Although the content and intensity of psychedelic experiences depend most critically on dosage44, the same dose can induce a pleasurable state of self-dissolution or, under certain circumstances, a more distressing response associated with thought disturbances, fear of losing control, anxiety, or panic45. The reactions to psychedelics and their subsequent interpretations are commonly shaped by the “set” (i.e., the subject’s expectation, personality traits, and current mood state) and “setting” (i.e., the physical and social environment in which the drug is taken)46,47,48,49. Considering the role of set and setting in study designs resulted in more positive subjective effects and fewer dysphoric reactions9,50 than in earlier experimental work that ignored these issues51,52. Thus, a better understanding of non-pharmacological variables for the outcome of the psychedelic experience seems crucial, in consideration of their suggested therapeutic potential.
Taken together, both meditation and psilocybin can promote a spectrum of altered states of consciousness that are modulated by additional dispositional (trait) and state factors. In this prospective, matched-group study, we quantified the effects of meditation alone and meditation combined with psilocybin in expert meditators participating in a well-structured 5-day mindfulness-based meditation retreat. First, we explored whether state mindfulness and meditation depth increased across the retreat and whether psilocybin modulated these outcomes, in addition to direct pre-post trait-like mindfulness. Second, we compared the spectrum and extent of alterations of consciousness, indexed by the Altered States of Consciousness Rating Scale (5D-ASC), and mystical-type of experience, indexed by the Mysticism Scale (M-scale). Furthermore, we conducted a multiple regression analysis to explore whether a number of trait and state factors contributed to inter-individual differences in self-dissolution as measured by the 5D-ASC and M-Scale instruments. Specifically, we hypothesized that particular state and trait variables would influence self-dissolution, i.e., openness, extraversion, neuroticism53,54, absorption41,44, optimism about life53, pre-experience with altered states53, mood and emotion regulation strategies36,44,53, trait and state mindfulness, and meditation depth the day before drug intake41. Additionally, we explored the possibility that the high cognitive and emotion regulation capacity of meditation experts36,55,56,57,58 would buffer possible distressing aspects of psychedelic experiences, such as negative emotions, anxiety, disorientation, and fear of loss of control and self-identity (colloquially known as a “bad trip”)59, which can arise with high doses of psilocybin. Because both the extent of psilocybin-induced alterations of self-consciousness, as indexed by mystical-type experience4,26, and longer mindfulness-based meditation periods lead to persisting positive outcomes in healthy subjects31,60 and patient populations4,26,31,61, we explored whether the intensity of different sub-dimensions of the mystical-type experience predicted persisting changes in behavior and attitudes at a 4-month follow-up. We hypothesized that the combination of psilocybin and mindfulness meditation training would lead to larger changes than meditation alone.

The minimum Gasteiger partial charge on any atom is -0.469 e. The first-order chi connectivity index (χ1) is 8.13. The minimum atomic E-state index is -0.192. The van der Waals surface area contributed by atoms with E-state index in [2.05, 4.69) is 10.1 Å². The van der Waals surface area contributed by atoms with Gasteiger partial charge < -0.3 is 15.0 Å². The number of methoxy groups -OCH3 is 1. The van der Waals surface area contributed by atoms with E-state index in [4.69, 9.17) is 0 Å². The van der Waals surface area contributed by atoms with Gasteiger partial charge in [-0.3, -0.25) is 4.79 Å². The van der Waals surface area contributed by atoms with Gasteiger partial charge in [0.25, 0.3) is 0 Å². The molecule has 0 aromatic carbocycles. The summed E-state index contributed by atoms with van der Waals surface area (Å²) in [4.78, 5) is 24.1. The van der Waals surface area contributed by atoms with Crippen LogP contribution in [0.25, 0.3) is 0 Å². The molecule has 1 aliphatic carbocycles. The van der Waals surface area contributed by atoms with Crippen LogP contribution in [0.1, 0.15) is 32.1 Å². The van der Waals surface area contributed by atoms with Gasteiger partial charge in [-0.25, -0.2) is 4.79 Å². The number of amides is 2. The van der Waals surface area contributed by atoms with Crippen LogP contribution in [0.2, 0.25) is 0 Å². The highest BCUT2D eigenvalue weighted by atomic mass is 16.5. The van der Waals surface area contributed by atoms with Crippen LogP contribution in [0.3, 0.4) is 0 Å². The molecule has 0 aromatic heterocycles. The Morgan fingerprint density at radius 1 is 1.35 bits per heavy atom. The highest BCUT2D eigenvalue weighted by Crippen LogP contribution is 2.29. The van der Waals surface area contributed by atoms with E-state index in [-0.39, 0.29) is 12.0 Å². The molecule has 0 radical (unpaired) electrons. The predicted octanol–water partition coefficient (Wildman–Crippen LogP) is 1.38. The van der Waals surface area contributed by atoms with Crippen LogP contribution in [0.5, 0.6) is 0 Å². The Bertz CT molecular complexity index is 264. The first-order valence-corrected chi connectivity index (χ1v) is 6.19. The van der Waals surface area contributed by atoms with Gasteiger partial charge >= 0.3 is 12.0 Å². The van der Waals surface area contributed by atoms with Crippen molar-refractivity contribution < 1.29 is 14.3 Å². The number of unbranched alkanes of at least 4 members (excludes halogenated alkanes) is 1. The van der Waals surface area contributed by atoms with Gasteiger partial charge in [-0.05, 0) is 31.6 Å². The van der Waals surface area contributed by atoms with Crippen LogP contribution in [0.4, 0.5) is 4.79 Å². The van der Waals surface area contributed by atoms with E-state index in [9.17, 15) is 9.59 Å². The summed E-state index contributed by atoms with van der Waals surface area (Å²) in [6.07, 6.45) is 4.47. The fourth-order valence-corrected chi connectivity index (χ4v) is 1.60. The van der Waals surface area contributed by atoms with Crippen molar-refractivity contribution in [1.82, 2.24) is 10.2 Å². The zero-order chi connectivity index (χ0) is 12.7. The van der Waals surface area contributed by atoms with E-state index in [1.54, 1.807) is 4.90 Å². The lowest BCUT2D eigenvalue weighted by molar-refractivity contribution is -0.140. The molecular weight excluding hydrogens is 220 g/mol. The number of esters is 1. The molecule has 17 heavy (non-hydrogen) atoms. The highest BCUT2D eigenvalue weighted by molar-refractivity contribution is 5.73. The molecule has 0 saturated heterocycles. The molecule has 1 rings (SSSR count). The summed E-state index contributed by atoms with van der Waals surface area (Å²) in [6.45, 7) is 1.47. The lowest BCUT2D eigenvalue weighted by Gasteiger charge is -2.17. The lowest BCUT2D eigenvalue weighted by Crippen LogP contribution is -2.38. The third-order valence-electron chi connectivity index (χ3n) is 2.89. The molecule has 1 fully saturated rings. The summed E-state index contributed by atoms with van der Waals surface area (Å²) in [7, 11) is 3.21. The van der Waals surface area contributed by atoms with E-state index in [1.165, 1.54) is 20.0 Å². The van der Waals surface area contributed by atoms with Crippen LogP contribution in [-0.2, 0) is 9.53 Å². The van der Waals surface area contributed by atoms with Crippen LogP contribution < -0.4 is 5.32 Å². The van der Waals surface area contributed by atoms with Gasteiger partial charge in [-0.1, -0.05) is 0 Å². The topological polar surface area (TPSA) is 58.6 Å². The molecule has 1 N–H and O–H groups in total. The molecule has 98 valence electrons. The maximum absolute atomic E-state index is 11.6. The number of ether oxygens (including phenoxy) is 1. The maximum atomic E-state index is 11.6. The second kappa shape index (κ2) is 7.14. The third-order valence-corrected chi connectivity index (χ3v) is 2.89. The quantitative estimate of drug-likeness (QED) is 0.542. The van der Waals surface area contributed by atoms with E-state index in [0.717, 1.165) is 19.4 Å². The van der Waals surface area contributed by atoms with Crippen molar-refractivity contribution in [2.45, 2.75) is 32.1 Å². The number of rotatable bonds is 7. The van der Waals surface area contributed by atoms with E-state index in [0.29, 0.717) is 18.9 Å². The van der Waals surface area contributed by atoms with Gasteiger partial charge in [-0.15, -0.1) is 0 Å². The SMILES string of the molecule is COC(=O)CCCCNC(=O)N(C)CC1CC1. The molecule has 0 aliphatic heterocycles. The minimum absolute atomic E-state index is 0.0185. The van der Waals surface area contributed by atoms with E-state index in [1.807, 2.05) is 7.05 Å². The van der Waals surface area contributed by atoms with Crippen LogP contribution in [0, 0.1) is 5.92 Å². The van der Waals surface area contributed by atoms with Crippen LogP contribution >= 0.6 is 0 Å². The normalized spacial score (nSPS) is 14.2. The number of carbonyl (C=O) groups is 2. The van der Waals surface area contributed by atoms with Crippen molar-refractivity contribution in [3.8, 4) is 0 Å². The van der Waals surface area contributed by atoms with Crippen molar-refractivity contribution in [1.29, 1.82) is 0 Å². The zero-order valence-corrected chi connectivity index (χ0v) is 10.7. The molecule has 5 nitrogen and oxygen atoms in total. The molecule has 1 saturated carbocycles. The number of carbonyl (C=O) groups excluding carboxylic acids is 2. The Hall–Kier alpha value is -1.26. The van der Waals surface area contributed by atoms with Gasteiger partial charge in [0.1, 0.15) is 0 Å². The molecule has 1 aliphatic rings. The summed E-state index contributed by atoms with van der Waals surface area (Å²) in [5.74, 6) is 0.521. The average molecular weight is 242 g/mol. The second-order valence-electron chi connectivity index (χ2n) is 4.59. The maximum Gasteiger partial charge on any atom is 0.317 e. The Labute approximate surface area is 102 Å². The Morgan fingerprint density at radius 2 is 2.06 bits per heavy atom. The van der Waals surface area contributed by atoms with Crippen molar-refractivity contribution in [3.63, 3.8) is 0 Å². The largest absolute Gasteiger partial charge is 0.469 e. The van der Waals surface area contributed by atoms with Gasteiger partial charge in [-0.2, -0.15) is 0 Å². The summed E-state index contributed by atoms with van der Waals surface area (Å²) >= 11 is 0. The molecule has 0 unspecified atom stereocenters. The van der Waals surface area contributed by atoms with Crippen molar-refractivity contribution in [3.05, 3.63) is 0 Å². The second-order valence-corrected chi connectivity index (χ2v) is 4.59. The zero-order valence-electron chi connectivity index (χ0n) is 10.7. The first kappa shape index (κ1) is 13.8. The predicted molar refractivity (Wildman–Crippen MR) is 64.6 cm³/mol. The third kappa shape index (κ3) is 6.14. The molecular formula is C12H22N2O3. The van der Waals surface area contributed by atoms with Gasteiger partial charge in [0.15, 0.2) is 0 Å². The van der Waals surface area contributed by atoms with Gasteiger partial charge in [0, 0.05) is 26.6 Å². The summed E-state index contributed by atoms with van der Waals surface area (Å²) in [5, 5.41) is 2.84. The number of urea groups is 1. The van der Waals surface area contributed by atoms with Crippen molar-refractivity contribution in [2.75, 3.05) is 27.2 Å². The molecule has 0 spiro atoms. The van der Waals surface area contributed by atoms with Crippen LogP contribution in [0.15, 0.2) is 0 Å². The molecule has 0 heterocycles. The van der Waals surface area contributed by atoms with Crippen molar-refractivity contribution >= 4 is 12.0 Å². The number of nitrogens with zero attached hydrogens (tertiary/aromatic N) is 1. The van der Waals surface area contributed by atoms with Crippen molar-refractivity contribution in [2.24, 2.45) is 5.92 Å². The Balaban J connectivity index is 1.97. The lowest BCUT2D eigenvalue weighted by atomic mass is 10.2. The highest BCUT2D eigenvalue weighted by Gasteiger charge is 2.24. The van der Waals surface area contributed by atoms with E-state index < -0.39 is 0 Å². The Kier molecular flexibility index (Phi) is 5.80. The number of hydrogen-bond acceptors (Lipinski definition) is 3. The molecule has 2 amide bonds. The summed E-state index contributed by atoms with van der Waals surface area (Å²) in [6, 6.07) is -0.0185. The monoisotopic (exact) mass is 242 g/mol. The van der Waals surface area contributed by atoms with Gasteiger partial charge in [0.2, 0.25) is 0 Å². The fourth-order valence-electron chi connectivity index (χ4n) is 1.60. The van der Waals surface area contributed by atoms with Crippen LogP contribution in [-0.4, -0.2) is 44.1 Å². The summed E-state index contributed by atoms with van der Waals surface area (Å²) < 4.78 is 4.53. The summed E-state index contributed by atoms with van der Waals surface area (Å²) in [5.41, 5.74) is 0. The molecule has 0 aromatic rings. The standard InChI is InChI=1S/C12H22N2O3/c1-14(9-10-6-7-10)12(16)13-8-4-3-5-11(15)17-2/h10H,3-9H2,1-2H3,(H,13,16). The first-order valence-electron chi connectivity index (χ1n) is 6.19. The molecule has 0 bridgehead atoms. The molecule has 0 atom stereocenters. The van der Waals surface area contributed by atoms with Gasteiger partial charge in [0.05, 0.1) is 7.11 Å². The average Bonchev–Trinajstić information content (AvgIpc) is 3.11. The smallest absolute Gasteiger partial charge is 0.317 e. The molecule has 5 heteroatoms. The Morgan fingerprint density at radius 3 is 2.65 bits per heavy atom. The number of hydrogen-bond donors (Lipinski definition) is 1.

State mindfulness and meditation depth
During the 5-day retreat, participants practiced mindfulness meditation, which can be described as a temporary state of intentional self-regulation of attention to foster greater awareness of one’s sensations, emotions, and thoughts with a non-judgmental attitude. On day 4, participants received either a placebo or psilocybin in a double-blind manner.
Daily, at the end of the meditation session, participants rated the intensity of state mindfulness using the Toronto Mindfulness Scale (TMS). There was no significant interaction between group (placebo/psilocybin) and time (day 1 to 5) for total TMS score (ANOVA F(4,148) = 1.05, p = 0.38), and no significant main effect of group (F(1,148) = 0.41, p = 0.53), indicating that psilocybin did not significantly increase state mindfulness. However, there was a main effect of time (F(4,148) = 4.41, p < 0.01. Post-hoc tests showed that total TMS score increased from day 1 to day 5 (mean ± SEM: 29.61 ± 1.18; mean ± SEM: 32.42 ± 1.36; p < 0.05; Fig. 1A).
At the end of each meditation session, participants also rated meditation depth using the Meditation Depth Questionnaire (MEDEQ). There was a significant interaction between group (placebo/psilocybin) and time (day 1 to day 5) for MEDEQ score (ANOVA F(4,148) = 4.69, p < 0.001). Post-hoc tests confirmed the hypothesized increase in mediation depth on day 4 in the psilocybin group was greater than that in the placebo group (p < 0.05; Fig. 1). We also found a significant main effect of time (F(4,148) = 14.44, p < 0.00001), but no main effect of group (F(1,37) = 2.44, p = 0.13). Post-hoc tests confirmed that MEDEQ score increased from day 1 to day 5 (mean ± SEM: 63.0 ± 3.31 and 77.7 ± 3.74; p < 0.001, Fig. 1B).
Trait mindfulness was evaluated pre- and post-retreat, on day 0 and day 6, respectively, using the Freiburg Mindfulness Inventory (FMI, short form). There was a significant interaction between group (placebo/psilocybin) and time (pre-retreat, post-retreat) for FMI score (ANOVA F(1,37) = 4.14, p < 0.05) and a significant main effect of time (F(1,37) = 22.85, p < 0.0001. Post-hoc tests confirmed that FMI score was higher post-retreat than pre-retreat (p < 0.001), and that post-retreat FMI score was higher in the psilocybin group than in the placebo group (p < 0.001; Fig. 2).